Efficacy and safety of azithromycin 1.5% eye drops in paediatric population with purulent bacterial conjunctivitis

Dominique Bremond-Gignac, Hachemi Nezzar, Paolo Emilio Bianchi, Riadh Messaoud, Sihem Lazreg, Liliana Voinea, Claude Speeg-Schatz, Dahbia Hartani, Thomas Kaercher, Beata Kocyla-Karczmarewicz, Joaquim Murta, Laurent Delval, Didier Renault, Fred́éric Chiambaretta

Research output: Contribution to journalArticlepeer-review


Objective: To determine the efficacy and safety of azithromycin 1.5% eye drops in a paediatric population with purulent bacterial conjunctivitis. Patients and methods: This was a multicentre, international, randomised, investigator-masked study in 286 children with purulent discharge and bulbar conjunctival injection. Patients received either azithromycin 1.5% eye drops (twice daily for 3 days) or tobramycin 0.3% eye drops (every 2 h for 2 days, then four times daily for 5 days). Clinical signs were evaluated on day (D) 0, 3 and 7, and cultures on D0 and D7. The primary variable was the clinical cure (absence of bulbar conjunctival injection and discharge) on D3 in the worse eye for patients with positive cultures on D0. Results: 286 patients (mean age 3.2 years; range 1 day-17 years) were included; 203 had positive cultures on D0. Azithromycin was superior to tobramycin in clinical cure rate on D3 (47.1% vs 28.7%, p=0.013) and was non-inferior to tobramycin on D7 (89.2% vs 78.2%, respectively). Azithromycin treatment eradicated causative pathogens, including resistant species, with a similar resolution rate to tobramycin (89.8% vs 87.2%, respectively). These results were confirmed in a subgroup of patients younger than 24 months old. Conclusions: Azithromycin 1.5% eye drops provided a more rapid clinical cure than tobramycin 0.3% eye drops in the treatment of purulent bacterial conjunctivitis in children, with a more convenient twice-a-day dosing regimen.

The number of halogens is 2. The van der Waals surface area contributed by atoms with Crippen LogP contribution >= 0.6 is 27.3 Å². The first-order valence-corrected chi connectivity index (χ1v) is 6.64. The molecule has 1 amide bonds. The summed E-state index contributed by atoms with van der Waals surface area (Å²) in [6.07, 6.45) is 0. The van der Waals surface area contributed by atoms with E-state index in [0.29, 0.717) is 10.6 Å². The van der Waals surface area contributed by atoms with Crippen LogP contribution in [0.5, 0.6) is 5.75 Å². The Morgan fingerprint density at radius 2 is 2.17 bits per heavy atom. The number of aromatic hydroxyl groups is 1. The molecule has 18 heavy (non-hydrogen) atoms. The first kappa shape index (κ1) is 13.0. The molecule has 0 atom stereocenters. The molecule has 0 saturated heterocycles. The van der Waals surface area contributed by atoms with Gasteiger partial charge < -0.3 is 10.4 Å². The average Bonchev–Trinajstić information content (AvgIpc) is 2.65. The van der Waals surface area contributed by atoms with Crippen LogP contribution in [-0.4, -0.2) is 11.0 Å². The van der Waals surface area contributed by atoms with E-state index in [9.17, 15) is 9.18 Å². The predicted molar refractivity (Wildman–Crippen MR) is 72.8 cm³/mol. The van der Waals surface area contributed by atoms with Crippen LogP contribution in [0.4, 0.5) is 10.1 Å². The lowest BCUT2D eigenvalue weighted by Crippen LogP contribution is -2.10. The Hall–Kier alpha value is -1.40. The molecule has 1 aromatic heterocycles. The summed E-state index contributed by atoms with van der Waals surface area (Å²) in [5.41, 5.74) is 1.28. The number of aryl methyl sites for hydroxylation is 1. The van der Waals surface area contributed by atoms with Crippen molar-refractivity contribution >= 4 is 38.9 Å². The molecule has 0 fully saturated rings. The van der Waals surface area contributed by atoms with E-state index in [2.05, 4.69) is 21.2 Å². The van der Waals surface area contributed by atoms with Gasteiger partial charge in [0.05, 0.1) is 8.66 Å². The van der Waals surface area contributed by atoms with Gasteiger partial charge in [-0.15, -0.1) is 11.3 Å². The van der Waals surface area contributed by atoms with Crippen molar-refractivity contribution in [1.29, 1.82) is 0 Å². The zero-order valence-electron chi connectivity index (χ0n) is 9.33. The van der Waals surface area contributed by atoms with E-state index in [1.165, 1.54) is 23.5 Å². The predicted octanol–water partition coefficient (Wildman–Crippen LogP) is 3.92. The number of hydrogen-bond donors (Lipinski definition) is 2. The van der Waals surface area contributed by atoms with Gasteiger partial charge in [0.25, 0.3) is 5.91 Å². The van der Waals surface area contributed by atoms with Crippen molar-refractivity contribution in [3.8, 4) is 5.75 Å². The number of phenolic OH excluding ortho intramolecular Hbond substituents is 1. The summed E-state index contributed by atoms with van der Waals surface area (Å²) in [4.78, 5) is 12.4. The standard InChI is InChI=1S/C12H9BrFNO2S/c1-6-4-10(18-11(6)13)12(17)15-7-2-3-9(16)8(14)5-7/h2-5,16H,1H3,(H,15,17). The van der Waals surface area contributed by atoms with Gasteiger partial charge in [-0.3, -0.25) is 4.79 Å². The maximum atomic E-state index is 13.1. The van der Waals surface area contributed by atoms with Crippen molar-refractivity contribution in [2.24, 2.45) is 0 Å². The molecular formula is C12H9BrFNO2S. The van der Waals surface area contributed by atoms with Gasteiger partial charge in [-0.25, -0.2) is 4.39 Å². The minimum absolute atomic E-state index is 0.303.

Original languageEnglish
Pages (from-to)739-745
Number of pages7
JournalBritish Journal of Ophthalmology
Issue number6
Publication statusPublished - 2014

ASJC Scopus subject areas

  • Sensory Systems
  • Cellular and Molecular Neuroscience
  • Ophthalmology


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